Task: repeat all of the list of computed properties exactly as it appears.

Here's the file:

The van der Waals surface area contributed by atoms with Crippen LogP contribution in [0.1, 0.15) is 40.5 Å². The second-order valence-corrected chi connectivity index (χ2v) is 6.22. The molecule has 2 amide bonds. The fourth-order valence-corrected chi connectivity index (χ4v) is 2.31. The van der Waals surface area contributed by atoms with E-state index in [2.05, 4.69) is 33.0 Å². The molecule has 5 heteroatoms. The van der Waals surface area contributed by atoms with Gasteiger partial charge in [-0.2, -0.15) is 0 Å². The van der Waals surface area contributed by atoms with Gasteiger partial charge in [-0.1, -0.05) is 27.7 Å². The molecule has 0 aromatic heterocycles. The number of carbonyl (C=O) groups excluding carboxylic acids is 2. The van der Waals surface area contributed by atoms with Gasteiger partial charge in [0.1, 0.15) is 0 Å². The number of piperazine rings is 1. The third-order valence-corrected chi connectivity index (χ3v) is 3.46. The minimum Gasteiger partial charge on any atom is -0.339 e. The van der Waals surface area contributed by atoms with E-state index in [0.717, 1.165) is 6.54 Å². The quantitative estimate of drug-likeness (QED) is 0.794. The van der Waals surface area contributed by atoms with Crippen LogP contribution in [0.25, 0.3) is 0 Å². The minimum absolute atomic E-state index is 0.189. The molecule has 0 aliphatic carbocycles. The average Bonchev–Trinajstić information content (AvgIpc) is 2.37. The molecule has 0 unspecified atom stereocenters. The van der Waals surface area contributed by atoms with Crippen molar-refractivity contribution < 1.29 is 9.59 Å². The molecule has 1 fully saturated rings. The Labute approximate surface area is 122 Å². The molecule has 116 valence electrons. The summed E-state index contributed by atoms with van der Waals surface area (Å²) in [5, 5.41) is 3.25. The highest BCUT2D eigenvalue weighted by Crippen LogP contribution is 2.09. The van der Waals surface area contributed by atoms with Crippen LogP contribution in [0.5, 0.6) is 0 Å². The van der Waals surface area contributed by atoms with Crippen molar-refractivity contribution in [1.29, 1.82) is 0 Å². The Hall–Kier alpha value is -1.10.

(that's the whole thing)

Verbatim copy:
The van der Waals surface area contributed by atoms with Crippen LogP contribution in [0.1, 0.15) is 40.5 Å². The second-order valence-corrected chi connectivity index (χ2v) is 6.22. The molecule has 2 amide bonds. The fourth-order valence-corrected chi connectivity index (χ4v) is 2.31. The van der Waals surface area contributed by atoms with E-state index in [2.05, 4.69) is 33.0 Å². The molecule has 5 heteroatoms. The van der Waals surface area contributed by atoms with Gasteiger partial charge in [-0.2, -0.15) is 0 Å². The van der Waals surface area contributed by atoms with Gasteiger partial charge in [-0.1, -0.05) is 27.7 Å². The molecule has 0 aromatic heterocycles. The number of carbonyl (C=O) groups excluding carboxylic acids is 2. The van der Waals surface area contributed by atoms with Gasteiger partial charge in [0.1, 0.15) is 0 Å². The number of piperazine rings is 1. The third-order valence-corrected chi connectivity index (χ3v) is 3.46. The minimum Gasteiger partial charge on any atom is -0.339 e. The van der Waals surface area contributed by atoms with E-state index in [0.717, 1.165) is 6.54 Å². The quantitative estimate of drug-likeness (QED) is 0.794. The van der Waals surface area contributed by atoms with Crippen LogP contribution in [0.25, 0.3) is 0 Å². The minimum absolute atomic E-state index is 0.189. The molecule has 0 aliphatic carbocycles. The average Bonchev–Trinajstić information content (AvgIpc) is 2.37. The molecule has 0 unspecified atom stereocenters. The van der Waals surface area contributed by atoms with Crippen molar-refractivity contribution < 1.29 is 9.59 Å². The molecule has 1 fully saturated rings. The Labute approximate surface area is 122 Å². The molecule has 116 valence electrons. The summed E-state index contributed by atoms with van der Waals surface area (Å²) in [5, 5.41) is 3.25. The highest BCUT2D eigenvalue weighted by Crippen LogP contribution is 2.09. The van der Waals surface area contributed by atoms with Crippen LogP contribution in [0.5, 0.6) is 0 Å². The van der Waals surface area contributed by atoms with Crippen molar-refractivity contribution in [1.29, 1.82) is 0 Å². The Hall–Kier alpha value is -1.10.